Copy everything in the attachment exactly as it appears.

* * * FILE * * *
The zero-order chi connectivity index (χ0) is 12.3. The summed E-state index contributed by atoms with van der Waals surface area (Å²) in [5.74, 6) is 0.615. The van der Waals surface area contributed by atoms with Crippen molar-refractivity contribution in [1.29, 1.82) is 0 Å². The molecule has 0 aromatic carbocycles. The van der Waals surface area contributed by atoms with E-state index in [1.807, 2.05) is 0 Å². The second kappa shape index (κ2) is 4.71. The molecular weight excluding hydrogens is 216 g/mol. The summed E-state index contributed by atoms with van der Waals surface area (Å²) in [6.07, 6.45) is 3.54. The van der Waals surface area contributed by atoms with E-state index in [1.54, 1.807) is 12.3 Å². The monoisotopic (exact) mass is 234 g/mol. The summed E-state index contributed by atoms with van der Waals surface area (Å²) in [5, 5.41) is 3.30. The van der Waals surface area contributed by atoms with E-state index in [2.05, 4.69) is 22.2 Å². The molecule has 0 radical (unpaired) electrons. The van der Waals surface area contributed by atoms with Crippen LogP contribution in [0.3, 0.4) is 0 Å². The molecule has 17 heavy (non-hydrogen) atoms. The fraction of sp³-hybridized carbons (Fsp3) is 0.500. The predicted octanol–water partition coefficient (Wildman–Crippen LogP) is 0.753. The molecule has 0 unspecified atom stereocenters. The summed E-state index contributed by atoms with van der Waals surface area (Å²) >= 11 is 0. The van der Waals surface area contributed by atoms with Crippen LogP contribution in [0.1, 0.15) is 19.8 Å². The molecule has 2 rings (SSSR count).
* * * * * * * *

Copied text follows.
The zero-order chi connectivity index (χ0) is 12.3. The summed E-state index contributed by atoms with van der Waals surface area (Å²) in [5.74, 6) is 0.615. The van der Waals surface area contributed by atoms with Crippen molar-refractivity contribution in [1.29, 1.82) is 0 Å². The molecule has 0 aromatic carbocycles. The van der Waals surface area contributed by atoms with E-state index in [1.807, 2.05) is 0 Å². The second kappa shape index (κ2) is 4.71. The molecular weight excluding hydrogens is 216 g/mol. The summed E-state index contributed by atoms with van der Waals surface area (Å²) in [6.07, 6.45) is 3.54. The van der Waals surface area contributed by atoms with E-state index in [1.54, 1.807) is 12.3 Å². The monoisotopic (exact) mass is 234 g/mol. The summed E-state index contributed by atoms with van der Waals surface area (Å²) in [5, 5.41) is 3.30. The van der Waals surface area contributed by atoms with E-state index in [2.05, 4.69) is 22.2 Å². The molecule has 0 radical (unpaired) electrons. The van der Waals surface area contributed by atoms with Crippen LogP contribution in [0.3, 0.4) is 0 Å². The molecule has 17 heavy (non-hydrogen) atoms. The fraction of sp³-hybridized carbons (Fsp3) is 0.500. The predicted octanol–water partition coefficient (Wildman–Crippen LogP) is 0.753. The molecule has 0 unspecified atom stereocenters. The summed E-state index contributed by atoms with van der Waals surface area (Å²) >= 11 is 0. The van der Waals surface area contributed by atoms with Crippen LogP contribution in [0.1, 0.15) is 19.8 Å². The molecule has 2 rings (SSSR count).